Remission, cancer-free, no evidence of disease: What’s the difference?
To a cancer patient, one of the most magical words in the English language may be “remission.” For those fortunate enough to hear it, it imparts not only a much-hoped-for dose of good news but also a profound sense of relief.
But what does the term “remission” actually mean? And how does it differ – if at all – from “no evidence of disease,” or even “cancer-free?”
We asked medical oncologist Phat Le, M.D., for insight.
What’s the difference between remission, cancer-free, and no evidence of disease?
A lot of people use those terms synonymously, but “remission” and “no evidence of disease” (also known as NEOD or NED) are probably the closest by definition. Officially, both mean that no cancer is currently detectable in the body. That may be based on scans, bloodwork, or some other kind of test, such as a breast biopsy or a bone marrow biopsy.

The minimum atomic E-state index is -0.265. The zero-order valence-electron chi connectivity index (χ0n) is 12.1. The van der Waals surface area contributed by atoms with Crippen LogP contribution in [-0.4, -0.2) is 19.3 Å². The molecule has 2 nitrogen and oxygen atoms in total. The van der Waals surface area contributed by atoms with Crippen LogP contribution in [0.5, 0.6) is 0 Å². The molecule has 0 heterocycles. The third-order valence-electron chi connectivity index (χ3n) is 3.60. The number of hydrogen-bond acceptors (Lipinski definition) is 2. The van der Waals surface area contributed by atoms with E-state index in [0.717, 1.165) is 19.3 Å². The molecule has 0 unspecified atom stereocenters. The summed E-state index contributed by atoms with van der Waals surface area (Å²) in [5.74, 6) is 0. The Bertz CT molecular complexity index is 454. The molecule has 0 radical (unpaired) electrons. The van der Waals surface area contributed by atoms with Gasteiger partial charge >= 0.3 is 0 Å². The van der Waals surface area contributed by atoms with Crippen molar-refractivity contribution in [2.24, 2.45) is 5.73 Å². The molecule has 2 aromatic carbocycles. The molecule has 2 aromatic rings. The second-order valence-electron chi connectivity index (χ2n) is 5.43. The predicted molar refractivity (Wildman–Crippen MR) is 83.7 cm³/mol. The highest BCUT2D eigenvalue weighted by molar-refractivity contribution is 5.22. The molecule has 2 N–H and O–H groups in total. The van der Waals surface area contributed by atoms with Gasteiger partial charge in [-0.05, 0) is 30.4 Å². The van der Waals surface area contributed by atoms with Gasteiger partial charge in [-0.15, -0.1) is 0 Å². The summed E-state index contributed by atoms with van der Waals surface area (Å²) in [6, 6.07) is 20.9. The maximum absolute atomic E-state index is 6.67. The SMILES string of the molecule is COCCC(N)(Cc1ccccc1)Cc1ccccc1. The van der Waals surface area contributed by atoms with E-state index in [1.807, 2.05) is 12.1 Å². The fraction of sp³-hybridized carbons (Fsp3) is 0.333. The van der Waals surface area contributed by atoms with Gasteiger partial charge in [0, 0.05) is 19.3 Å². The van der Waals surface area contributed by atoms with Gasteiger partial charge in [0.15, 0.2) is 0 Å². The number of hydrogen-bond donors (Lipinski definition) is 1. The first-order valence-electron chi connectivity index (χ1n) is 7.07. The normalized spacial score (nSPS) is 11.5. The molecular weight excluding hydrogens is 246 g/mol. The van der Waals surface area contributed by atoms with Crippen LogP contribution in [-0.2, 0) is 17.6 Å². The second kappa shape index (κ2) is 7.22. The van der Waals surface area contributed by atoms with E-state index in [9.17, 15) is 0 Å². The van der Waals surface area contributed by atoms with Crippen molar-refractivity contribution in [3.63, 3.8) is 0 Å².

“Cancer-free” is a little more complicated, because it’s not based on something we can measure. Instead, it implies that not only is there nothing detectable in your body as cancer, but we also believe no residual cancer is left anywhere, so there’s no chance of cancer ever coming back. And that’s a lot trickier to say because there’s always at least a very slight risk of recurrence if you’ve ever had cancer before.